I knew printing your own invitations could be a tad frustrating, but I didn’t expect to be swearing at my printer for 4 hours. I also never expected it to re-frustrate me two weeks before my wedding. Allow me to explain:
DIY invitations, whether made from scratch or from a store-bought kit, can save you a lot of money. It also allows your creative side to come out. When you’re making your own invitation, you’re free make it say anything you want. Any wording, any layout, anything. Actually, you might be too free. I was. I ran into trouble when I realized that I hadn’t actually read many invitations and RSVP cards and didn’t really know what they were supposed to say. Naturally, I googled wedding templates and I came out with a perfect invitation.
My unclear RSVP card
I was equally pleased with the RSVP cards. I based it off of a template I found online and on the one I’d gotten for my coworker’s wedding. I figured that if multiple websites had it as a template and my coworker used it, it must be suitable. I’d found it clear when I filled it out for my coworker’s wedding. Here it is:
It was problematic on a few levels. Firstly, in how people filled it out. If it were filled out properly, it would read “Mr. and Mrs. John Doe, 2 will attend, 0 vegetarian.” Not everyone knows the blank spots are for numbers. Some people just put a check mark next to “will attend.” That seems like an appropriate response when you look at the RSVP card, but it’s quite problematic when the Doe family is responding and you need a concrete guest count (are they bringing all of their kids? Are their kids assuming they can bring dates? Yes, it happened to us.)
There were some cases where we didn’t know the names of distant relatives’ children or spouses (shameful, I know,) and this format didn’t allow us to get the names. I don’t know about all banquet halls, but our venue required a list of the names of all guests.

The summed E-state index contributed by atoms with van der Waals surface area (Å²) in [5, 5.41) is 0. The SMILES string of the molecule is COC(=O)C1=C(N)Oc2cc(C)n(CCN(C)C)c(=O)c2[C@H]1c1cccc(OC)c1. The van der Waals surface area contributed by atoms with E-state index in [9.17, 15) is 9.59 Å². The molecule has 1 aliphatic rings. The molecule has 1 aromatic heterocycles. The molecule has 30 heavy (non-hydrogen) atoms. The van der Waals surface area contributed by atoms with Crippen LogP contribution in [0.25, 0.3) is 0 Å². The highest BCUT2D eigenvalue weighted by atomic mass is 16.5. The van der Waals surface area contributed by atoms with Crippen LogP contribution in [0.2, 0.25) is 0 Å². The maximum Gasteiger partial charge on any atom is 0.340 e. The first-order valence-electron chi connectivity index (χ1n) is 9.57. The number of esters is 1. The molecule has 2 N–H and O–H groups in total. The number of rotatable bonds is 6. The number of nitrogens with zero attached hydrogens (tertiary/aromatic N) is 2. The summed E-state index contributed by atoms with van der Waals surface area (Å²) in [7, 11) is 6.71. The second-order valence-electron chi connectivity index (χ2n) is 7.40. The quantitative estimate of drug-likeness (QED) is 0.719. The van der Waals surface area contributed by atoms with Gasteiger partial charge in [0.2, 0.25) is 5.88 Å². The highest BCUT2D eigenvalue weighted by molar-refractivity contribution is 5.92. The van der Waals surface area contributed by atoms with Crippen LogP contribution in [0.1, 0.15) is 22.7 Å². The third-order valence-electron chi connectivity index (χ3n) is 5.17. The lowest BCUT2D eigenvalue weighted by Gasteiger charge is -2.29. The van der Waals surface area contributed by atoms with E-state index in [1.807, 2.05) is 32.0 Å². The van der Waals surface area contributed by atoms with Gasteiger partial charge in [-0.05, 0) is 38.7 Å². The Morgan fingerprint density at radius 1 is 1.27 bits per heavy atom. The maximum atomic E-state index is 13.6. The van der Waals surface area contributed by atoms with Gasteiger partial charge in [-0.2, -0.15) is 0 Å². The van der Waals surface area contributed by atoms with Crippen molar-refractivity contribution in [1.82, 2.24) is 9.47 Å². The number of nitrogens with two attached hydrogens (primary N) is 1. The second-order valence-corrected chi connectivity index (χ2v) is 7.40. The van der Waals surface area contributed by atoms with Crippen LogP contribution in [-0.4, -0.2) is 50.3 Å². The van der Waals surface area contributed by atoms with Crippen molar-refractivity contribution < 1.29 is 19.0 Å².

On a similar note, when couples/groups responded and listed one vegetarian, we had no idea who in the pair/group couldn’t eat a meat dish. Luckily we had a buffet so it wasn’t an issue, but if you had to tell your venue exactly who needed the vegetarian dish, it might be difficult. Hopefully they only need to know the number of vegetarians at each table; it might be worth asking your venue about.
The problems listed above are only problems when people respond. The biggest problem I found with this format was that guests didn’t respond at all. I expected everyone to respond, not just because I’d spent so much on stamps, but also because I thought it was common courtesy. Some people who couldn’t come responded with a card that said “0 attending” or wrote a little note on the card expressing their regrets, but many more figured that we were only expecting cards from those who were attending. In an ideal world, only attendees responding could work, but not all attendees sent their cards back. There were people who assumed we knew they were coming without them responding, or those uncles who never respond to anything but just show up, or those relatives who were waiting until the last minute to see if they could get the weekend off/how their great-aunt’s health would be/if they felt like going, etc. No really, that all happened to us. On our deadline, we had received about half of the cards back. We had to follow up with all of the rest! Our deadline was a week before the venue’s deadline for our final guest list, but I never imagined that entire week would be spent tracking people down.
Remember my post on over-explaining your tosser? Same idea. Make the response card so simple that no one can make a mistake, not even that young single person who has never attended a wedding. I’d only recommend the last template on this list of templates. Remember that you should have a place to check yes or no (so the non-attendees know they have to respond too) and a place to list the number of guests. If you’re giving food options (choice of entree, vegetarian options,) you can present the choices with a blank spot and hopefully your guests will fill it out clearly.
In the end, there’s always going to be people who don’t respond, fill it out wrong, or say they need more time. There’s nothing you can do, it can’t be perfect. Just make sure that you put the deadline on the card at least a week before your venue’s deadline and try to make the card as clear as possible. And if all else fails, whoever wanted the non-responders on the guest list should be stuck with tracking them down (my parents and in-laws had a busy week of tracking people down, our friends responded.) Remember to delegate, especially since they should know the best way to get a hold of these people, especially if you don’t know them at all.